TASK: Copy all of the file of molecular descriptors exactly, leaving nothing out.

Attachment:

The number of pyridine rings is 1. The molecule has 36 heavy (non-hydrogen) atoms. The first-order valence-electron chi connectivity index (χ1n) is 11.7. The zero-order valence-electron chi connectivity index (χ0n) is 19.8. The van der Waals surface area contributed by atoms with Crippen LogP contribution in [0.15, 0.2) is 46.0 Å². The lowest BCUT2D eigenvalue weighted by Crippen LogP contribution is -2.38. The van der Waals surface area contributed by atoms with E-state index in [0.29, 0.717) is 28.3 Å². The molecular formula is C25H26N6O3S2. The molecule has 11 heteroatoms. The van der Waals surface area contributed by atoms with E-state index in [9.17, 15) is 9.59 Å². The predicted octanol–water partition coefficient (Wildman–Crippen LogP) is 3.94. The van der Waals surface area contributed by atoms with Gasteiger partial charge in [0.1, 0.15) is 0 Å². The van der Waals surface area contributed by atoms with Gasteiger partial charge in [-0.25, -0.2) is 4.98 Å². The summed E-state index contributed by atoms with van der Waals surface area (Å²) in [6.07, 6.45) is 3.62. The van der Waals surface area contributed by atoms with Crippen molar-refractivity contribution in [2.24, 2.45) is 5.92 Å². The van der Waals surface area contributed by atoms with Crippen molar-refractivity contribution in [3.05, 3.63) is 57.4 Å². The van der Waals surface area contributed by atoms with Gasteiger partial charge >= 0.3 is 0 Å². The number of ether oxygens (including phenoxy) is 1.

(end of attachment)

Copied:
The number of pyridine rings is 1. The molecule has 36 heavy (non-hydrogen) atoms. The first-order valence-electron chi connectivity index (χ1n) is 11.7. The zero-order valence-electron chi connectivity index (χ0n) is 19.8. The van der Waals surface area contributed by atoms with Crippen LogP contribution in [0.15, 0.2) is 46.0 Å². The lowest BCUT2D eigenvalue weighted by Crippen LogP contribution is -2.38. The van der Waals surface area contributed by atoms with E-state index in [0.29, 0.717) is 28.3 Å². The molecular formula is C25H26N6O3S2. The molecule has 11 heteroatoms. The van der Waals surface area contributed by atoms with E-state index in [9.17, 15) is 9.59 Å². The predicted octanol–water partition coefficient (Wildman–Crippen LogP) is 3.94. The van der Waals surface area contributed by atoms with Gasteiger partial charge in [0.1, 0.15) is 0 Å². The van der Waals surface area contributed by atoms with Gasteiger partial charge in [-0.25, -0.2) is 4.98 Å². The summed E-state index contributed by atoms with van der Waals surface area (Å²) in [6.07, 6.45) is 3.62. The van der Waals surface area contributed by atoms with Crippen molar-refractivity contribution in [2.24, 2.45) is 5.92 Å². The van der Waals surface area contributed by atoms with Crippen molar-refractivity contribution in [3.05, 3.63) is 57.4 Å². The van der Waals surface area contributed by atoms with Gasteiger partial charge >= 0.3 is 0 Å². The number of ether oxygens (including phenoxy) is 1.